TRAPPES, France – For the Muslims of Trappes, decades of praying in basements and cramped rooms in decrepit buildings will soon be over, once the finishing touches are applied to their new, hard-won mosque — a shiny domed structure with a minaret and wooden Moroccan doors.
It took sit-in protests in front of City Hall in Trappes, some 45 miles southwest of Paris, to get approval for the mosque in 2000.
With different customs, beliefs and often skin color, parts of France's large immigrant population have been shunted to the margins of French life and left to struggle with dual identities.
Those tensions partly explain the eruption of rioting that has engulfed low-income suburbs and towns — including Trappes — for nearly two weeks.
Trappes' new mosque, now open for Friday prayers and soon to be open full-time, offers hope for many here that, with a proper venue allowing Muslims to worship in the open, youths may be less tempted to turn to religious radicalism.
"We wanted a respectable place of worship," city councilwoman Khadija Aram said of the new $2.7 million mosque. Aram, a secular Muslim of Algerian origin, has lived in Trappes for 30 years.
"Christians have their church, Jews have their synagogue and Muslims pray in the basement," she said. "French Muslims are not yet at home in France."
But across the nation, many Muslims say they are still humiliated by the need to pray in cramped quarters in the basements of housing projects because of a lack of mosques.
Even in Paris, Muslims are forced to spill out onto the street, worshipping on trash-strewn pavements, at Friday prayers because some mosques are so small. France has some 5 million Muslims, the largest such community in western Europe.
The social unrest has forced the nation to confront immigrants' feelings of discrimination and France's shortcomings in integrating them.
Since colonial times, France's emphasis on integration has translated into a strong drive to assimilate cultures into a single French mold according to the nation's strong secular traditions.
In 2004, a law banning "ostentatious" religious symbols, and aimed at Islamic head scarves, went into effect — angering many Muslims.
Immigrants and French of immigrant origin — often Muslims from former colonies in North Africa — largely populate the low-income quarters ringing big cities.
In such conditions, Muslims "have no means to weigh in on decisions that could change their own situation," said Angelina Peralva, a sociologist who specializes in urban violence. "They are so consigned to their world that, collectively, they can't get out."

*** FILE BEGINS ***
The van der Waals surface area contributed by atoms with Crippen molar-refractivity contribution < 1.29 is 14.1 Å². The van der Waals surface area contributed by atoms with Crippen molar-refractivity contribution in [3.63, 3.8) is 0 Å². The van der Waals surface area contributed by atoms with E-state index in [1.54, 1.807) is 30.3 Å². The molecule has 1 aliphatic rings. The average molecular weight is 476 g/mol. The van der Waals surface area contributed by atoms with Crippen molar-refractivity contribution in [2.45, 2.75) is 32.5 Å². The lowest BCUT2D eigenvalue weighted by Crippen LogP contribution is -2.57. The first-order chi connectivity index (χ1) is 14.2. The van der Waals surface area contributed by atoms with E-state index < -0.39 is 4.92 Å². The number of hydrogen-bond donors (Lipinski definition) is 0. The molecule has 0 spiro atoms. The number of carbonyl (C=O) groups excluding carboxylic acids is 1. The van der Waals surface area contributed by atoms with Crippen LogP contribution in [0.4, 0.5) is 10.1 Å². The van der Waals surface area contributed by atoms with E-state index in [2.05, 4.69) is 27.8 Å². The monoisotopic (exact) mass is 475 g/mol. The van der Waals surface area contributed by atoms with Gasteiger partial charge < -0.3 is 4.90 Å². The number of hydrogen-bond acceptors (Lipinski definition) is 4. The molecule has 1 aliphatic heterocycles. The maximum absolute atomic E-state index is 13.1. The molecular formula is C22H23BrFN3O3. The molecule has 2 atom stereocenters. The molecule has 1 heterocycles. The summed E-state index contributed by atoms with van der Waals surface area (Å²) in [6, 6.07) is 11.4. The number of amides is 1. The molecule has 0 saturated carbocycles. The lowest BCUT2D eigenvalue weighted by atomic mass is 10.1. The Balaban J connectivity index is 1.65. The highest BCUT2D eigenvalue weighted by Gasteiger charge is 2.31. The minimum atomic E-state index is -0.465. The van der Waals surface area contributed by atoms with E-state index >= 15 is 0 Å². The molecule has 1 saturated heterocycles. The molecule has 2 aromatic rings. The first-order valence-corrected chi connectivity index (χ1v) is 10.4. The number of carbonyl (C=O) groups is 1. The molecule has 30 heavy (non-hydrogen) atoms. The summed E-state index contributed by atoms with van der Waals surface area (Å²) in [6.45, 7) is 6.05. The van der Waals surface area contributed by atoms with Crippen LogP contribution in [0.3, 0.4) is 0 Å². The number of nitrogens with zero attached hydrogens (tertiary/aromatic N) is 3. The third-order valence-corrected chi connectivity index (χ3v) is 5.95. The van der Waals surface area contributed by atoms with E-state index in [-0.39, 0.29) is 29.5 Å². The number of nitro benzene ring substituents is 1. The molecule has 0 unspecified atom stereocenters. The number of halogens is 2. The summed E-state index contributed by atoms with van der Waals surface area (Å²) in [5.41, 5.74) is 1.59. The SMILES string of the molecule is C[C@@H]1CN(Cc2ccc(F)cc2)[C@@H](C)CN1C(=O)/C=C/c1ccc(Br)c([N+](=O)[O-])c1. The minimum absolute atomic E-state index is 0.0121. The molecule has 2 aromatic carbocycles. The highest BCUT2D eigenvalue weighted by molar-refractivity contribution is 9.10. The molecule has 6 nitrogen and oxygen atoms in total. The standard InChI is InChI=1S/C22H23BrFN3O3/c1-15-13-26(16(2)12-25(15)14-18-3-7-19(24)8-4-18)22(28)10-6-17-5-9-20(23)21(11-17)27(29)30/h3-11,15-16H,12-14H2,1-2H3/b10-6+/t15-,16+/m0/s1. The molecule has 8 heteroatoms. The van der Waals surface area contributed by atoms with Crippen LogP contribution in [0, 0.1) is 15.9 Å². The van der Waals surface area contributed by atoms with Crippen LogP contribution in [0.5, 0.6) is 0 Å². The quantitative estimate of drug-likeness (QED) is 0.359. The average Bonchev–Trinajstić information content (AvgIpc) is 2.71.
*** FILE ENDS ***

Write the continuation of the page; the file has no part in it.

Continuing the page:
In Trappes — where about 70 percent of the 29,000 residents are Muslims — the National 10 highway cuts through the city like a demarcation line, the French downtown area on one side and the vast expanse of housing projects on the other.
"Religion offers a reference point," said Bechier Lassoued, a board member of the Union of Muslims of Trappes, which built the mosque and led the protests to get it. "Someone who follows religion normally doesn't get lost."
"For Muslims, religion is fundamental. Religion is life," he said.
Trappes has had its share of terrorism fears — linked to the practice of worshipping underground.
In September, police arrested four terror suspects in Trappes and are investigating evidence suggesting a plan to attack targets in France.
The alleged ringleader, Safe Bourada, served eight years in prison for helping Algerian Islamic extremists and was being lodged here by friends. The men had frequented a prayer room in the projects, Lassoued said.
Since the Sept. 11 attacks in the United States, French authorities have taken steps aimed at pulling Muslims from the shadows if only to watch them more carefully.
Interior Minister Nicolas Sarkozy has condemned the plight of Muslims forced to pray in cellars because of a lack of mosques.
In March 2005, a foundation, to be privately funded, was set up to help finance mosque renovation and construction. A council that acts as an umbrella group for squabbling Muslim factions, and a link to the government, also was created.
The Muslims of Trappes have been saying prayers in a small room on the ground floor of an aging building for years. The overflow crowd prays in the basement.
On feast days, the huge crowds of faithful pour into the adjoining lot — or climb a ladder to the roof of a one-story building nearby.
"Fundamentalists and terrorists take in those who have been marginalized by the politicians," said city councilwoman Aram said. "To have a mosque open to all avoids anything deviant. It's in daylight. There is no secret."